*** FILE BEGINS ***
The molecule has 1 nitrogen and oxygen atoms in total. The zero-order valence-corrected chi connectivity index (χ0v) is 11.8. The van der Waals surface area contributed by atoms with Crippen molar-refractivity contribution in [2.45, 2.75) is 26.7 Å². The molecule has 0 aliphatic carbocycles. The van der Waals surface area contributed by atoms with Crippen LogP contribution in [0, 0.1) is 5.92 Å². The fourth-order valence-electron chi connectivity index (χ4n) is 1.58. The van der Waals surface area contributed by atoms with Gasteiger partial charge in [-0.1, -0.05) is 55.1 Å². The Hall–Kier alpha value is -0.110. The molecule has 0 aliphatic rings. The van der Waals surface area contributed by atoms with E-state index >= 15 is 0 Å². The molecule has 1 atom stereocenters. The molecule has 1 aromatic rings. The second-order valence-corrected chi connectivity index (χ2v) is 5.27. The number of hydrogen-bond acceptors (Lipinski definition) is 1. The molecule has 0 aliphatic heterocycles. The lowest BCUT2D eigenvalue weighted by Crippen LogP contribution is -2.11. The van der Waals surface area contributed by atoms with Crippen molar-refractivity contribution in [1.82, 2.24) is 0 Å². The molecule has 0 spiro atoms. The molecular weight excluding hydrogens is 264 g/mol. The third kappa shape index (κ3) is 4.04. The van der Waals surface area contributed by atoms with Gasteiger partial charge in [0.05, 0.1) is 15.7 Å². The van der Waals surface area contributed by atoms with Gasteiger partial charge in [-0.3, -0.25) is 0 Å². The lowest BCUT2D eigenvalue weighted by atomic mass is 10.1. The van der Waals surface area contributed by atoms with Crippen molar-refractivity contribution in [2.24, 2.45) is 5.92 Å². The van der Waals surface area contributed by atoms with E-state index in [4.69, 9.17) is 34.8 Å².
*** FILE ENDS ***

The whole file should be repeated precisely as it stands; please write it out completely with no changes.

The molecule has 1 nitrogen and oxygen atoms in total. The zero-order valence-corrected chi connectivity index (χ0v) is 11.8. The van der Waals surface area contributed by atoms with Crippen molar-refractivity contribution in [2.45, 2.75) is 26.7 Å². The molecule has 0 aliphatic carbocycles. The van der Waals surface area contributed by atoms with Crippen LogP contribution in [0, 0.1) is 5.92 Å². The fourth-order valence-electron chi connectivity index (χ4n) is 1.58. The van der Waals surface area contributed by atoms with Gasteiger partial charge in [-0.1, -0.05) is 55.1 Å². The Hall–Kier alpha value is -0.110. The molecule has 0 aliphatic rings. The van der Waals surface area contributed by atoms with E-state index >= 15 is 0 Å². The molecule has 1 atom stereocenters. The molecule has 1 aromatic rings. The second-order valence-corrected chi connectivity index (χ2v) is 5.27. The number of hydrogen-bond acceptors (Lipinski definition) is 1. The molecule has 0 aliphatic heterocycles. The lowest BCUT2D eigenvalue weighted by Crippen LogP contribution is -2.11. The van der Waals surface area contributed by atoms with Crippen molar-refractivity contribution in [1.82, 2.24) is 0 Å². The molecule has 0 spiro atoms. The molecular weight excluding hydrogens is 264 g/mol. The third kappa shape index (κ3) is 4.04. The van der Waals surface area contributed by atoms with Gasteiger partial charge in [0.05, 0.1) is 15.7 Å². The van der Waals surface area contributed by atoms with Gasteiger partial charge in [-0.3, -0.25) is 0 Å². The lowest BCUT2D eigenvalue weighted by atomic mass is 10.1. The van der Waals surface area contributed by atoms with Crippen molar-refractivity contribution in [2.24, 2.45) is 5.92 Å². The van der Waals surface area contributed by atoms with E-state index in [4.69, 9.17) is 34.8 Å².